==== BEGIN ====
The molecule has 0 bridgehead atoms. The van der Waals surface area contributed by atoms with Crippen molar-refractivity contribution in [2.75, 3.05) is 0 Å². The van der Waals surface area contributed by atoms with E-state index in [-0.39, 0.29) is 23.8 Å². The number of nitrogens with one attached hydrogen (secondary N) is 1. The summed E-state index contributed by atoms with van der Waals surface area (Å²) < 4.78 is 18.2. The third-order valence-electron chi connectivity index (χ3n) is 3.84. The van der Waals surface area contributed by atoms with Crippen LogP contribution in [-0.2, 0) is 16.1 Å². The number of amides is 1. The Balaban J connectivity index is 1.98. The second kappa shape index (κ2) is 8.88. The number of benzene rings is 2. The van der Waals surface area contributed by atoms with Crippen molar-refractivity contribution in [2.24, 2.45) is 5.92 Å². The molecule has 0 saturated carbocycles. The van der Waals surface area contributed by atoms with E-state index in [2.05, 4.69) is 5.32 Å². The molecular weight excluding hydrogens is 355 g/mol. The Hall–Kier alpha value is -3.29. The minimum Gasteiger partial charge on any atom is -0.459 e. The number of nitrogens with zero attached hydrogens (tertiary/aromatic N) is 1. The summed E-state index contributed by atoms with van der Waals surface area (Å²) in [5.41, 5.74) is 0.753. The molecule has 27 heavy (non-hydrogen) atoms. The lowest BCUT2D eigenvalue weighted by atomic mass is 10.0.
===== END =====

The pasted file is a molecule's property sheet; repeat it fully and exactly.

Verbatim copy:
The molecule has 0 bridgehead atoms. The van der Waals surface area contributed by atoms with Crippen molar-refractivity contribution in [2.75, 3.05) is 0 Å². The van der Waals surface area contributed by atoms with E-state index in [-0.39, 0.29) is 23.8 Å². The number of nitrogens with one attached hydrogen (secondary N) is 1. The summed E-state index contributed by atoms with van der Waals surface area (Å²) < 4.78 is 18.2. The third-order valence-electron chi connectivity index (χ3n) is 3.84. The van der Waals surface area contributed by atoms with Crippen LogP contribution in [-0.2, 0) is 16.1 Å². The number of amides is 1. The Balaban J connectivity index is 1.98. The second kappa shape index (κ2) is 8.88. The number of benzene rings is 2. The van der Waals surface area contributed by atoms with Crippen molar-refractivity contribution in [2.24, 2.45) is 5.92 Å². The molecule has 0 saturated carbocycles. The van der Waals surface area contributed by atoms with E-state index in [2.05, 4.69) is 5.32 Å². The molecular weight excluding hydrogens is 355 g/mol. The Hall–Kier alpha value is -3.29. The minimum Gasteiger partial charge on any atom is -0.459 e. The number of nitrogens with zero attached hydrogens (tertiary/aromatic N) is 1. The summed E-state index contributed by atoms with van der Waals surface area (Å²) in [5.41, 5.74) is 0.753. The molecule has 27 heavy (non-hydrogen) atoms. The lowest BCUT2D eigenvalue weighted by atomic mass is 10.0.